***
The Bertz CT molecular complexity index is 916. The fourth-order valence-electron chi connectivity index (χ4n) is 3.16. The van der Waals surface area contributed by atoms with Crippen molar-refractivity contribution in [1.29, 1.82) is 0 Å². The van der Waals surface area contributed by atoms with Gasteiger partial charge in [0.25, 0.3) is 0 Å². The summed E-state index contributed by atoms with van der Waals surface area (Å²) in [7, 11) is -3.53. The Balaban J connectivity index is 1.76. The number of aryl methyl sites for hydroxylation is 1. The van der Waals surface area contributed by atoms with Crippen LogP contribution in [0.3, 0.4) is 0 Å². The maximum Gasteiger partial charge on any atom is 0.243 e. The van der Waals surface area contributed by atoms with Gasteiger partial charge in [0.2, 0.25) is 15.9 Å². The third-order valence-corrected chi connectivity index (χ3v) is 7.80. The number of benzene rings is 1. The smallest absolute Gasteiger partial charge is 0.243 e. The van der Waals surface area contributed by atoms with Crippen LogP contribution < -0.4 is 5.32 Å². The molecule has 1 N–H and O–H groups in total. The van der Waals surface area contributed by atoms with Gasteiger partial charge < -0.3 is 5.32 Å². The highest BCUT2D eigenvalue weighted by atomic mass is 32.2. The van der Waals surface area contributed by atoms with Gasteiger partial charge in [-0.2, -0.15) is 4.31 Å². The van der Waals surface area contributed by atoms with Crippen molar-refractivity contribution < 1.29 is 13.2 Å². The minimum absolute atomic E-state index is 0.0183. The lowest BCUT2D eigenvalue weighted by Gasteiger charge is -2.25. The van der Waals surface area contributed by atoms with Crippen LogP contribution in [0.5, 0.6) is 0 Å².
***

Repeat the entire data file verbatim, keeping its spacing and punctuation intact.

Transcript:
The Bertz CT molecular complexity index is 916. The fourth-order valence-electron chi connectivity index (χ4n) is 3.16. The van der Waals surface area contributed by atoms with Crippen molar-refractivity contribution in [1.29, 1.82) is 0 Å². The van der Waals surface area contributed by atoms with Gasteiger partial charge in [0.25, 0.3) is 0 Å². The summed E-state index contributed by atoms with van der Waals surface area (Å²) in [7, 11) is -3.53. The Balaban J connectivity index is 1.76. The number of aryl methyl sites for hydroxylation is 1. The van der Waals surface area contributed by atoms with Crippen LogP contribution in [0.3, 0.4) is 0 Å². The maximum Gasteiger partial charge on any atom is 0.243 e. The van der Waals surface area contributed by atoms with Gasteiger partial charge in [0.2, 0.25) is 15.9 Å². The third-order valence-corrected chi connectivity index (χ3v) is 7.80. The number of benzene rings is 1. The smallest absolute Gasteiger partial charge is 0.243 e. The van der Waals surface area contributed by atoms with Crippen LogP contribution < -0.4 is 5.32 Å². The molecule has 1 N–H and O–H groups in total. The van der Waals surface area contributed by atoms with Gasteiger partial charge < -0.3 is 5.32 Å². The highest BCUT2D eigenvalue weighted by atomic mass is 32.2. The van der Waals surface area contributed by atoms with Gasteiger partial charge in [-0.2, -0.15) is 4.31 Å². The van der Waals surface area contributed by atoms with Crippen molar-refractivity contribution < 1.29 is 13.2 Å². The minimum absolute atomic E-state index is 0.0183. The lowest BCUT2D eigenvalue weighted by Gasteiger charge is -2.25. The van der Waals surface area contributed by atoms with Crippen LogP contribution in [0.5, 0.6) is 0 Å².